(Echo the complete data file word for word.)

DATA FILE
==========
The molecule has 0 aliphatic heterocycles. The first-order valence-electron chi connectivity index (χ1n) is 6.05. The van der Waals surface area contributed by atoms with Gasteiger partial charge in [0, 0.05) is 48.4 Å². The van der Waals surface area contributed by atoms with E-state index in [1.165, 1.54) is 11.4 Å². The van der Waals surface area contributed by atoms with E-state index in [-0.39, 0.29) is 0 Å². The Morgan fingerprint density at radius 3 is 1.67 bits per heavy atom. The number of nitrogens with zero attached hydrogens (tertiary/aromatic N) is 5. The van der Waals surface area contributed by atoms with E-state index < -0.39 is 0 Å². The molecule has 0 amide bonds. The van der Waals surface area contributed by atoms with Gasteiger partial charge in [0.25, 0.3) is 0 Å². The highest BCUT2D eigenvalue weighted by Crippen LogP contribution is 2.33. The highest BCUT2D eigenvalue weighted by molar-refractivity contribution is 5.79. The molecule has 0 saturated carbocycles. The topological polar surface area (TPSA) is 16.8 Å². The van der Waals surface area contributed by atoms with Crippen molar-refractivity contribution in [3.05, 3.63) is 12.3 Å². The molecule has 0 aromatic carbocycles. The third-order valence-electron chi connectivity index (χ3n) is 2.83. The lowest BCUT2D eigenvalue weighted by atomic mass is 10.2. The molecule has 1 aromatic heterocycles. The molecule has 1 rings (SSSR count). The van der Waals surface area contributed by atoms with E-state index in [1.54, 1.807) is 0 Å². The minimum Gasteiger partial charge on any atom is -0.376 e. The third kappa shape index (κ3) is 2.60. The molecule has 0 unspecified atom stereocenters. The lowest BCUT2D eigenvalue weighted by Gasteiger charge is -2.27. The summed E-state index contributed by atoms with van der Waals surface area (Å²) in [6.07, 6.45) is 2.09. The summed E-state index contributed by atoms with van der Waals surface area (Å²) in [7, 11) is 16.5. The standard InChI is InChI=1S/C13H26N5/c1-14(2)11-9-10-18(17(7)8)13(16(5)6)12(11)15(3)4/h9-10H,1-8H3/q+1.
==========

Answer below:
The molecule has 0 aliphatic heterocycles. The first-order valence-electron chi connectivity index (χ1n) is 6.05. The van der Waals surface area contributed by atoms with Gasteiger partial charge in [0, 0.05) is 48.4 Å². The van der Waals surface area contributed by atoms with E-state index in [1.165, 1.54) is 11.4 Å². The van der Waals surface area contributed by atoms with E-state index in [-0.39, 0.29) is 0 Å². The Morgan fingerprint density at radius 3 is 1.67 bits per heavy atom. The number of nitrogens with zero attached hydrogens (tertiary/aromatic N) is 5. The van der Waals surface area contributed by atoms with E-state index < -0.39 is 0 Å². The molecule has 0 amide bonds. The van der Waals surface area contributed by atoms with Gasteiger partial charge in [0.25, 0.3) is 0 Å². The highest BCUT2D eigenvalue weighted by Crippen LogP contribution is 2.33. The highest BCUT2D eigenvalue weighted by molar-refractivity contribution is 5.79. The molecule has 0 saturated carbocycles. The topological polar surface area (TPSA) is 16.8 Å². The van der Waals surface area contributed by atoms with Crippen molar-refractivity contribution in [3.05, 3.63) is 12.3 Å². The molecule has 0 aromatic carbocycles. The third-order valence-electron chi connectivity index (χ3n) is 2.83. The lowest BCUT2D eigenvalue weighted by atomic mass is 10.2. The molecule has 1 aromatic heterocycles. The molecule has 1 rings (SSSR count). The van der Waals surface area contributed by atoms with E-state index in [1.54, 1.807) is 0 Å². The minimum Gasteiger partial charge on any atom is -0.376 e. The third kappa shape index (κ3) is 2.60. The molecule has 0 unspecified atom stereocenters. The lowest BCUT2D eigenvalue weighted by Gasteiger charge is -2.27. The summed E-state index contributed by atoms with van der Waals surface area (Å²) in [6.07, 6.45) is 2.09. The summed E-state index contributed by atoms with van der Waals surface area (Å²) in [7, 11) is 16.5. The standard InChI is InChI=1S/C13H26N5/c1-14(2)11-9-10-18(17(7)8)13(16(5)6)12(11)15(3)4/h9-10H,1-8H3/q+1.